This is similar to number one. It’s important to note, however, that synthesizing things like memories and experiences is not the same as creative non-fiction, nor should this exercise be simply writing down an experience and then changing the names of the characters. Instead it’s a way of using a concept you understand and writing a story based on it. You’ve probably heard the writing advice “write what you know.”  I adhere more to the adage “write what you’re passionate about,” but that doesn’t mean you can’t write about what you know. If you’re passionate about something you’re an expert on, then do it. But sometimes the process it daunting. It can be difficult to know what you know.

Here’s what to do:

a. Make a list of the topics/activities that you know a thing or two about. Anything is fair game.

My list looked like this: horseback riding, writing, living in a small town, working in a restaurant

b. Pick one and write a list of things you know about it. It will feel awkward at first, but it’ll be worth it.

I picked the topic horseback riding and wrote: “I’ve fallen off a horse many times. I know about fear, about doing things even when they physically hurt, I know about the internal debate that takes place: am I being foolish or am I being brave?”

And from that last sentence I wrote the story Brave.

Do you use any exercises or methods when brainstorming for a story? Let me know!

Stay tuned for Part 2 on how to come up with story ideas!

A Stepping Stone

by: Rebecca Taylor

For their latest win a fabulous adventure trip to the destination of your choice contest, three radio announcers were sitting around a table trying to decide who was the most worthy candidate. They had read over hundreds of submissions. There were a lot of I’d like to go on a vacation because I haven’t had one in “x” amount of years or I can’t afford to go on a vacation, but these didn’t stand out to the “judges.” The judges were down to their deadline, they had to announce the winner in two days time. They all agreed that whoever won would be thrilled but they wanted to do something more if they could. They knew that if they had to they could always just choose a name from a hat but the contest’s description was “win a trip for you and four others to a destination of your choice. Tell us why you think you should be the winner.” All of a sudden, one of the announcers came across an interesting entry. It read:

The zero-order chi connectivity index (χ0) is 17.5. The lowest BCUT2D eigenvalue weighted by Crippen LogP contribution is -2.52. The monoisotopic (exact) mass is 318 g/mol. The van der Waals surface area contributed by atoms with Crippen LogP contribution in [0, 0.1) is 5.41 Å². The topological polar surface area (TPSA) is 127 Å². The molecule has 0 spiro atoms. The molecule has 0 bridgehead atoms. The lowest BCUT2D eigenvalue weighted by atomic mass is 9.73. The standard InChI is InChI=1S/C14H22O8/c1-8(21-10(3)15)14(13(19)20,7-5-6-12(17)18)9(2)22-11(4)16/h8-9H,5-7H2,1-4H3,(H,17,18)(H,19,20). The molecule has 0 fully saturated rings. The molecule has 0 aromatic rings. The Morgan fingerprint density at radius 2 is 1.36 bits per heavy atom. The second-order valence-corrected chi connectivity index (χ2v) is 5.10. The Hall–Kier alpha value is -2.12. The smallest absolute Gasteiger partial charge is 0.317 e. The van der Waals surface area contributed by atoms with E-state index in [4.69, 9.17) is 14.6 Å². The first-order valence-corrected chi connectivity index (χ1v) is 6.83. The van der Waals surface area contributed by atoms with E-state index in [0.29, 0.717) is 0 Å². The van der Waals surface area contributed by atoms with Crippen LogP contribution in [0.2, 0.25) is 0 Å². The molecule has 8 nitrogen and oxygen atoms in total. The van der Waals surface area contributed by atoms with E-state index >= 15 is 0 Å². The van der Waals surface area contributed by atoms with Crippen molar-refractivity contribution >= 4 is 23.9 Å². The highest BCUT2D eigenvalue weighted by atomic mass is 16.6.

Dear Announcers of the RBL Morning Show,

There are a lot more deserving people in this world than me but I would like to share some words I have learned on this road of life. Some people are asking to travel somewhere, after all that is what the contest is about. I on the other hand have learned that the greatest adventure is life itself. When you have a family, a career and the people around you to think about, you may find yourself bewildered and wondering how to deal with it all. I believe that wise woman Eleanor Roosevelt said it best; she is often quoted for saying, “Yesterday is history, tomorrow is a mystery, and today is a gift.” We need to be thankful for the chance we get to live and experience so much. After an eight‑hour shift somewhere you may not think that the trip to the grocery store is an adventure but it is. Just as you can learn and experience new things on an amazing trip to Paris, France, you can while you’re out getting your week’s groceries. You may be wondering, how? The answer is simple, by paying attention to the things around you. In the fruit aisle, you may see a non-native item like a coconut and by taking it home; learning how to open it and tasting the flavour of a fruit unknown you can be a little adventurous. An adventure to your neighbourhood school with your daughter after a long day for show and tell and seeing the world through her precious eyes may be just the adventure you needed. Sometimes you will have a bad day but cheer up because once the day is over; it is in the past. Our gift of the present will soon enough become history and our tomorrows will become the present. With every passing day, we should just enjoy life because where we are now is just a stepping stone, a ripple on the big lake to a better tomorrow, a mystery unknown. It will bring us to our next adventure in life. A week in the sun at the beach or a trip to the ice hotel somewhere is great but if I had to choose between all the trips in the world and the life that I have, I’d have to choose where I am in my life today, just home from a day of work and rushing out the door to go to grocery store and then stopping by to pick up my daughter at her friend’s house.  


The announcers just looked at one another and nodded their heads. The writer of this letter didn’t win a trip somewhere but she and her husband and three children did get the cost of the trip and during spring break they went grocery shopping, chose the plants for their garden and a lot of other small tasks and were just happy to be together exploring their world and making their own adventures. Sometimes it is the little things in life that count.